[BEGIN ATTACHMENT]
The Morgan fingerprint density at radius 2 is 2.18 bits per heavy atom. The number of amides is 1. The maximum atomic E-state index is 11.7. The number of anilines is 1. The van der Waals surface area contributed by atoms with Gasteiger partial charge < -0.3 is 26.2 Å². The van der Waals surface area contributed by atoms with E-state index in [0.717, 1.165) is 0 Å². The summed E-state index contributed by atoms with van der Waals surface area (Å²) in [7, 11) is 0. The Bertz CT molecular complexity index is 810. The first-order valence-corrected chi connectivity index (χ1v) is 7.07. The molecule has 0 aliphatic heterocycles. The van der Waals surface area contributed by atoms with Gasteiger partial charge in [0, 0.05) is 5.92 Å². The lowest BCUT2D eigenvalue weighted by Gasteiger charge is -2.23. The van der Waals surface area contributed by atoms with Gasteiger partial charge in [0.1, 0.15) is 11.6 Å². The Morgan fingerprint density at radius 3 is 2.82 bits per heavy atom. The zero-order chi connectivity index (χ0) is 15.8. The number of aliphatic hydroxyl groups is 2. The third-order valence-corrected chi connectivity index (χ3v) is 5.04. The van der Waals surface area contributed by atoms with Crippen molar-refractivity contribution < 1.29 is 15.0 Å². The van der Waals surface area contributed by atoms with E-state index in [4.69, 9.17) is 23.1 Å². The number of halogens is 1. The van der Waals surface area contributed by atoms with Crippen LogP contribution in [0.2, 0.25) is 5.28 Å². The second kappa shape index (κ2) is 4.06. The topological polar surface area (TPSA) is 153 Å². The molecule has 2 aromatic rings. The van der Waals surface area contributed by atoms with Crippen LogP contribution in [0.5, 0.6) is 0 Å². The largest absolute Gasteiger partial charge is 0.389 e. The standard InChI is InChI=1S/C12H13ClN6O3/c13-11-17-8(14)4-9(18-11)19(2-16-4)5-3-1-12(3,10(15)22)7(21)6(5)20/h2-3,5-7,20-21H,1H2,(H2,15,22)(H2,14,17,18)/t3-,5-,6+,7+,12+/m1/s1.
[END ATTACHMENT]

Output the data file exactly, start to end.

The Morgan fingerprint density at radius 2 is 2.18 bits per heavy atom. The number of amides is 1. The maximum atomic E-state index is 11.7. The number of anilines is 1. The van der Waals surface area contributed by atoms with Gasteiger partial charge < -0.3 is 26.2 Å². The van der Waals surface area contributed by atoms with E-state index in [0.717, 1.165) is 0 Å². The summed E-state index contributed by atoms with van der Waals surface area (Å²) in [7, 11) is 0. The Bertz CT molecular complexity index is 810. The first-order valence-corrected chi connectivity index (χ1v) is 7.07. The molecule has 0 aliphatic heterocycles. The van der Waals surface area contributed by atoms with Gasteiger partial charge in [0, 0.05) is 5.92 Å². The lowest BCUT2D eigenvalue weighted by Gasteiger charge is -2.23. The van der Waals surface area contributed by atoms with Gasteiger partial charge in [0.1, 0.15) is 11.6 Å². The Morgan fingerprint density at radius 3 is 2.82 bits per heavy atom. The zero-order chi connectivity index (χ0) is 15.8. The number of aliphatic hydroxyl groups is 2. The third-order valence-corrected chi connectivity index (χ3v) is 5.04. The van der Waals surface area contributed by atoms with Crippen molar-refractivity contribution < 1.29 is 15.0 Å². The van der Waals surface area contributed by atoms with E-state index in [4.69, 9.17) is 23.1 Å². The number of halogens is 1. The van der Waals surface area contributed by atoms with Crippen LogP contribution in [0.2, 0.25) is 5.28 Å². The second kappa shape index (κ2) is 4.06. The topological polar surface area (TPSA) is 153 Å². The molecule has 2 aromatic rings. The van der Waals surface area contributed by atoms with Crippen LogP contribution in [0.5, 0.6) is 0 Å². The largest absolute Gasteiger partial charge is 0.389 e. The standard InChI is InChI=1S/C12H13ClN6O3/c13-11-17-8(14)4-9(18-11)19(2-16-4)5-3-1-12(3,10(15)22)7(21)6(5)20/h2-3,5-7,20-21H,1H2,(H2,15,22)(H2,14,17,18)/t3-,5-,6+,7+,12+/m1/s1.